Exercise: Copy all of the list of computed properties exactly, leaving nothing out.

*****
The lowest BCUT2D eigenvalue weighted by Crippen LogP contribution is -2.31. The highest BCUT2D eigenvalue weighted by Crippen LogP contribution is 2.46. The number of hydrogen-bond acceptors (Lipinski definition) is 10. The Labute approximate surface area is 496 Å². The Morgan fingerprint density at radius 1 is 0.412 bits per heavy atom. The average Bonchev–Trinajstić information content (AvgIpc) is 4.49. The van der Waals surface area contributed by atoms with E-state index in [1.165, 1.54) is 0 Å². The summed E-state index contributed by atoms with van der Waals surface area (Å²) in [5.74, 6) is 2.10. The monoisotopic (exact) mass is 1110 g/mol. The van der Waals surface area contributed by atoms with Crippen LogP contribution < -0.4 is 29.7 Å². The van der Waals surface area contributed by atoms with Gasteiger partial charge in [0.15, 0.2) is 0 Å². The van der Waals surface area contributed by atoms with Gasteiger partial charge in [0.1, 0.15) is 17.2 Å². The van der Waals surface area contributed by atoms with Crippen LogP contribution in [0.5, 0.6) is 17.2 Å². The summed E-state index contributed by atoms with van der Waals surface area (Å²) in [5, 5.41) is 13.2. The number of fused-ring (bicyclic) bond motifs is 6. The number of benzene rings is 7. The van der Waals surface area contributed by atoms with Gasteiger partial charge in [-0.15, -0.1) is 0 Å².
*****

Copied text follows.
The lowest BCUT2D eigenvalue weighted by Crippen LogP contribution is -2.31. The highest BCUT2D eigenvalue weighted by Crippen LogP contribution is 2.46. The number of hydrogen-bond acceptors (Lipinski definition) is 10. The Labute approximate surface area is 496 Å². The Morgan fingerprint density at radius 1 is 0.412 bits per heavy atom. The average Bonchev–Trinajstić information content (AvgIpc) is 4.49. The van der Waals surface area contributed by atoms with E-state index in [1.165, 1.54) is 0 Å². The summed E-state index contributed by atoms with van der Waals surface area (Å²) in [5.74, 6) is 2.10. The monoisotopic (exact) mass is 1110 g/mol. The van der Waals surface area contributed by atoms with Crippen LogP contribution < -0.4 is 29.7 Å². The van der Waals surface area contributed by atoms with Gasteiger partial charge in [0.15, 0.2) is 0 Å². The van der Waals surface area contributed by atoms with Gasteiger partial charge in [0.1, 0.15) is 17.2 Å². The van der Waals surface area contributed by atoms with Crippen LogP contribution in [0.5, 0.6) is 17.2 Å². The summed E-state index contributed by atoms with van der Waals surface area (Å²) in [5, 5.41) is 13.2. The number of fused-ring (bicyclic) bond motifs is 6. The number of benzene rings is 7. The van der Waals surface area contributed by atoms with Gasteiger partial charge in [-0.15, -0.1) is 0 Å².